Birth control must be easily available during the pandemic, legislator says

Senator Shirley Turner | April 13, 2020 | Star-Ledger |

 

It is heartbreaking and infuriating to see states using the COVID-19 pandemic as an excuse to curtail access to reproductive health care. While we seem to be facing endless uncertainty, one thing women of reproductive age should not have to worry about during this trying time is access to birth control and comprehensive reproductive care.

The COVID-19 crisis has led to skyrocketing unemployment due to layoffs, worker furloughs, and closing businesses and created financial instability and a loss of health insurance in households across America. Now more than ever, health care providers and state entities must work together to remove barriers and ensure that women have access to the contraceptives they need.

Pregnancy is a huge life-changing event that brings certain levels of stress and financial uncertainty in the best of times. If it is an unwanted pregnancy, that stress and fear are 10-fold, but to couple that with a global pandemic and a health care system that is buckling under its weight, the added pressure would be crushing. In this moment, we must ensure more protections for our most vulnerable populations, not less.

We know that making contraceptives affordable and easy to obtain is the best way to reduce the number of unintended pregnancies that may result in the need for abortions. As we move through this crisis and beyond, we should think critically about how we can remove the barriers that may prevent access to these medications.

I have legislation that would increase the accessibility of birth control for all women in the state. The first bill, Senate bill 404, would allow pharmacists to dispense oral contraceptives without a prescription, once an individual has completed a self-screening process with the pharmacist. As forms of contraceptives have advanced and modernized, the way women access them has not. Women must still make time in their busy schedules to see a doctor and get a prescription. During this public health crisis as women are juggling the responsibilities of child care and work, a visit to the doctor for contraceptives may not be possible.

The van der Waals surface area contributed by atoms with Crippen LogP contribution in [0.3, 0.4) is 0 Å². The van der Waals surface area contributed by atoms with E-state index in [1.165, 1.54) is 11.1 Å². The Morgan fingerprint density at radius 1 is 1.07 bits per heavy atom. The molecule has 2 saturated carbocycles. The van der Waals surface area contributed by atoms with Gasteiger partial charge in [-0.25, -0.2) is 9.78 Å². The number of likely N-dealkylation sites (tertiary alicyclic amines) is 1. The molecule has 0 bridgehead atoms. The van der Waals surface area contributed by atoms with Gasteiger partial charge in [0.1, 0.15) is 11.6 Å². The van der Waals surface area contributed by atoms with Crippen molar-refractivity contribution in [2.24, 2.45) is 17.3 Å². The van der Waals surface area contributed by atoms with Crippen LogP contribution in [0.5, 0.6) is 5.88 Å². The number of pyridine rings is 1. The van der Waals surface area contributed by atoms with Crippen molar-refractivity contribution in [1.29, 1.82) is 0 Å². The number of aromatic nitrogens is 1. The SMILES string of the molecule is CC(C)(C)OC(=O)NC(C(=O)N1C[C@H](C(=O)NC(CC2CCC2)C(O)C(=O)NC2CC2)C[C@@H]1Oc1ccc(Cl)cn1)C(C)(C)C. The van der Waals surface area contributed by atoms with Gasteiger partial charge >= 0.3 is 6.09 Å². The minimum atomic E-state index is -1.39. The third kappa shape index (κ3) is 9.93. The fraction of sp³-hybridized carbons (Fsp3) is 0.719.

Medical organizations agree that pharmacists can safely dispense contraception without a prescription, and through the use of questionnaires, women can assess their health risks to determine what form of birth control is best for them. Thirteen states and the District of Columbia allow pharmacists to prescribe or directly dispense some types of hormonal contraception without a doctor’s prescription. With few forms of birth control for men, the onus for preventing pregnancies is placed on women, and we should make access to contraceptives as quick and convenient as possible.

The second bill, Senate bill 413, would require insurers to cover prescriptions for contraceptives for up to 12 months. Not requiring prescriptions, and allowing individuals to get up to a full year of birth control at one time will assist those who may not have easy access to doctors or pharmacies and will prevent lapses in coverage – crucial to the ultimate effectiveness of the contraceptives.

As we all brace for what is to come and attempt to come to terms with the uncertainty ahead, it is important that we maintain control over the things within our grasp. Increasing access to birth control and eliminating the need for abortions during this crisis and beyond will assure all women that while they may not be able to control what goes on in the world around them, they can control their reproductive care.

This crisis has forced us, as a nation, to face the consequences of being a country with next to no safety net, no comprehensive health care system, powered by a workforce living paycheck to paycheck. It has shown us who truly keeps our economy going and reminded us of the value of the millions of low-wage service workers who keep our nation running. These are the people we fail when we do not guarantee access to reproductive care in this country.

I hope, when this finally begins to wind down, we take what we have learned from this experience and spend the months that follow enacting meaningful policies that will continue to benefit the people of New Jersey and make us better prepared for the next emergency.

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